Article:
As depressing as this sounds, the good news is that citrus extracts have been shown to be powerful antioxidants and anti-inflammatories.[6] [7] Plus, extracts from the tangelo and tangor fruits specifically have been shown to protect against AGEs.[8]

When it comes to glucose metabolism itself, citrus fruits continue to shine. According to a 2006 animal study, citrus extracts not only slow glucose uptake, but also inhibit the movement or transport of glucose through the intestines and liver.[9]

And a 2009 study examining extracts from a Korean citrus fruit called Dangyuja found that it holds great promise for controlling blood glucose levels in diabetic patients.[10]

Given the high flavonoid properties of citrus fruits and the animal studies examined, researchers concluded, “Citrus fruit extracts represent an excellent candidate for nutraceuticals and functional foods geared towards the management of diabetes.”

Don’t Forget the Peel

This research, while very scientific in nature, does a nice job of laying out the why behind the power of citrus fruits and disease. What is even more interesting is that the bulk of the antioxidant power of citrus lies in the peel, which most people discard.


Given this, there are a few things you can do to still reap the power of the citrus:

  • Zest the peel and add to smoothies, oatmeal or cereal. You can also use while cooking. Be sure to zest the entire peel.
  • Get to know kumquats. These mini-citrus fruits can be eaten whole, peel and all.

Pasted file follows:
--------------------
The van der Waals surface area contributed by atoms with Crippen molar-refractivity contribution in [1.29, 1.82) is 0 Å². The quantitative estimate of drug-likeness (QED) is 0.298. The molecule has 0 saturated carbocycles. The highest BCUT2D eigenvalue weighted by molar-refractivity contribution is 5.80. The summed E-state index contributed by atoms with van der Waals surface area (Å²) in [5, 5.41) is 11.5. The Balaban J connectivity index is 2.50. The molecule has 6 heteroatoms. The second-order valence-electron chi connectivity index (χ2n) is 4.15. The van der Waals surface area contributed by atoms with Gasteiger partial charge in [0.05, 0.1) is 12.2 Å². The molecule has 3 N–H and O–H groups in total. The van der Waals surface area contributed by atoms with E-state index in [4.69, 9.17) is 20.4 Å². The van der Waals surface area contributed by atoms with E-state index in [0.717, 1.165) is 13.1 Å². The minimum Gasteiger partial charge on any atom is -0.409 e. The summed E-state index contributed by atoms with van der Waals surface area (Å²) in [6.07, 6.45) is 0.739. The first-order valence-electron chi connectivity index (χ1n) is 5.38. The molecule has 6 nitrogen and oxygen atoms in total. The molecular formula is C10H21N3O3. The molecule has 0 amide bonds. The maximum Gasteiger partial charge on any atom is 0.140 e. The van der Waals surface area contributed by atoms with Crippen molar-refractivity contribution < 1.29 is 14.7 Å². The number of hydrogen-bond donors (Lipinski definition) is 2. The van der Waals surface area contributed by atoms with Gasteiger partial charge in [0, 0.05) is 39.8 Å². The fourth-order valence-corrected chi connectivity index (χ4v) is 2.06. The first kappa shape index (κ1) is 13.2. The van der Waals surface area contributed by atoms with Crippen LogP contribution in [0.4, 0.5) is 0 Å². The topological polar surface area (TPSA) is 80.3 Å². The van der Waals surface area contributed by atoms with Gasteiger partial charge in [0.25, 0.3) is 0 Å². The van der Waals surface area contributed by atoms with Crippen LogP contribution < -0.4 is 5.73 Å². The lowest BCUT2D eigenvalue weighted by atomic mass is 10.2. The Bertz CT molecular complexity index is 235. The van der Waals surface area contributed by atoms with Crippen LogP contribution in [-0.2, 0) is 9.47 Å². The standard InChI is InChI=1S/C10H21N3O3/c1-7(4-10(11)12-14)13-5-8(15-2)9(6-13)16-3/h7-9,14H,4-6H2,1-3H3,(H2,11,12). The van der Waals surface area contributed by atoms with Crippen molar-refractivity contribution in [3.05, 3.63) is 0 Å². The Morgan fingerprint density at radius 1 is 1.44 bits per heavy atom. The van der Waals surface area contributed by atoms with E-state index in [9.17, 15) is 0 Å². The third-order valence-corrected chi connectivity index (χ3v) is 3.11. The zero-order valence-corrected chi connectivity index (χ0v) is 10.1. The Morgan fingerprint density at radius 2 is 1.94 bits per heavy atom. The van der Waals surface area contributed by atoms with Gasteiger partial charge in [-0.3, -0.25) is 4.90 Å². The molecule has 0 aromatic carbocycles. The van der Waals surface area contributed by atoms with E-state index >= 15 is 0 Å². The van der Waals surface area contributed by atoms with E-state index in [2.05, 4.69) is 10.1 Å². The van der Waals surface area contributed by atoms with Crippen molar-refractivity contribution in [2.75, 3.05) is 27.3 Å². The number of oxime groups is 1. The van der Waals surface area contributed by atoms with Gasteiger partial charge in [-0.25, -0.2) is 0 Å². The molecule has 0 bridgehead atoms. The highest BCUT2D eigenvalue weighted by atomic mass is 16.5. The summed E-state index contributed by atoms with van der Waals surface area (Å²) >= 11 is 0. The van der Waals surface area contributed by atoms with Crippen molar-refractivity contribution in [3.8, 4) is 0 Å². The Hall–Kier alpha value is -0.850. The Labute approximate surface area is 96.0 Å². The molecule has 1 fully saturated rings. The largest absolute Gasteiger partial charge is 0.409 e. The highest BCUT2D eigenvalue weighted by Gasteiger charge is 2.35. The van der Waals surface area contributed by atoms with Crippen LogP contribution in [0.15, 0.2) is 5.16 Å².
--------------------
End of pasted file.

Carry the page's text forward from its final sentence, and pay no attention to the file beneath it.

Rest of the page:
• If you do peel other citrus fruits before eating, try to keep as much of the albedo, or white part, as possible.

If you simply cannot stomach the peel in any form, continue to eat citrus fruits and supplement with citrus extract products, which contain the key nutrients found in the peel. Look for products that contain the micronutrients discussed here and take in the dosage recommended on the label.

[1] Aruoma OI et al. Functional benefits of citrus fruits in the management of diabetes. Prev Med. 2012;doi:10.1016/j.ypmed.2012.02.012.

[2] Aruoma OI et al. Functional benefits of citrus fruits in the management of diabetes.

[3] Berhow M et al. Survey of phenoloic compounds produced in citrus. USDA ARS Tech Bull. 1998;1856:1-154.

[4] Aruoma OI et al. Functional benefits of citrus fruits in the management of diabetes.

[5] Aruoma OI et al. Free radicals, antioxidants and diabetes: embryopathy, retinopathy, neuropathy, nephropathy and cardiovascular complications. Neuroembryol Aging. 2007;4:117-37.

[6] Gyo-Nam K et al. Antioxidant and antidiabetic activity of Dangyuja (Citrus grandis Osbec) extract treated with Aspergillus saitoi. Food Chem. 2009;177:35-41.

[7] Montanari A et al. Citrus flavonoids: a review of past biological activity against disease. In: Manthey, JA, Buslig, BS (Eds.). Flavonoids in the Living System. Plenum Press,New York, 103-113.

[8] Ramful, D et al. Citrus fruit extracts reduces AGEs- and H2O2-induced oxidative stress in human adipocytes. J Agric Food Chem. 2010a;58:11119-29.

[9] Li JM et al. Inhibition of intestinal and renal Na+ -glucose cotransporter by naringenin. Int J Biochem Cell Biol. 2006;38:985-95.

[10] Gyo-Nam K et al.